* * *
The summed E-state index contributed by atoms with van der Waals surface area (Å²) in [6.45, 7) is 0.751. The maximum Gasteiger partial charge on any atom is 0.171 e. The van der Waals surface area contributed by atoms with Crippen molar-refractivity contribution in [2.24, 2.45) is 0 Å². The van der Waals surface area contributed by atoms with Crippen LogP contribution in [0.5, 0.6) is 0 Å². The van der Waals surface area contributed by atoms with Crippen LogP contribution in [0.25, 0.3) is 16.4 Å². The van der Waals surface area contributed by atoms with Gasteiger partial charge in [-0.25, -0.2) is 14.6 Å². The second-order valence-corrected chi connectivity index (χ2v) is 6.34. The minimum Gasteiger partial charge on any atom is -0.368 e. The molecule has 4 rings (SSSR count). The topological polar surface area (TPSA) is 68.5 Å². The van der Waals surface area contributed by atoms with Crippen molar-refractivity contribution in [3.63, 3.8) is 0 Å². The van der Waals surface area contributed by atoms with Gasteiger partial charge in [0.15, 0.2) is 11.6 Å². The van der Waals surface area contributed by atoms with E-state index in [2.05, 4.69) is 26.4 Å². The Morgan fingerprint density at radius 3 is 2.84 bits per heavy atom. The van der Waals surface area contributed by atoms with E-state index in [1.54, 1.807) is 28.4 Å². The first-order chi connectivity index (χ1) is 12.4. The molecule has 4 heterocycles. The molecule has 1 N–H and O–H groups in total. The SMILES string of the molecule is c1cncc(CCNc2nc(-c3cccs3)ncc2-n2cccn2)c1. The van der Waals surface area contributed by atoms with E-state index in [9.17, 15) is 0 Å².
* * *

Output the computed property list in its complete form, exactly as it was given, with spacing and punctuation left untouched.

The summed E-state index contributed by atoms with van der Waals surface area (Å²) in [6.45, 7) is 0.751. The maximum Gasteiger partial charge on any atom is 0.171 e. The van der Waals surface area contributed by atoms with Crippen molar-refractivity contribution in [2.24, 2.45) is 0 Å². The van der Waals surface area contributed by atoms with Crippen LogP contribution in [0.5, 0.6) is 0 Å². The van der Waals surface area contributed by atoms with Crippen LogP contribution in [0.25, 0.3) is 16.4 Å². The van der Waals surface area contributed by atoms with Gasteiger partial charge in [-0.25, -0.2) is 14.6 Å². The second-order valence-corrected chi connectivity index (χ2v) is 6.34. The minimum Gasteiger partial charge on any atom is -0.368 e. The molecule has 4 rings (SSSR count). The topological polar surface area (TPSA) is 68.5 Å². The van der Waals surface area contributed by atoms with Crippen molar-refractivity contribution in [3.63, 3.8) is 0 Å². The van der Waals surface area contributed by atoms with Gasteiger partial charge in [0.15, 0.2) is 11.6 Å². The van der Waals surface area contributed by atoms with E-state index in [2.05, 4.69) is 26.4 Å². The Morgan fingerprint density at radius 3 is 2.84 bits per heavy atom. The van der Waals surface area contributed by atoms with E-state index in [1.54, 1.807) is 28.4 Å². The first-order chi connectivity index (χ1) is 12.4. The molecule has 4 heterocycles. The molecule has 1 N–H and O–H groups in total. The SMILES string of the molecule is c1cncc(CCNc2nc(-c3cccs3)ncc2-n2cccn2)c1. The van der Waals surface area contributed by atoms with E-state index in [9.17, 15) is 0 Å².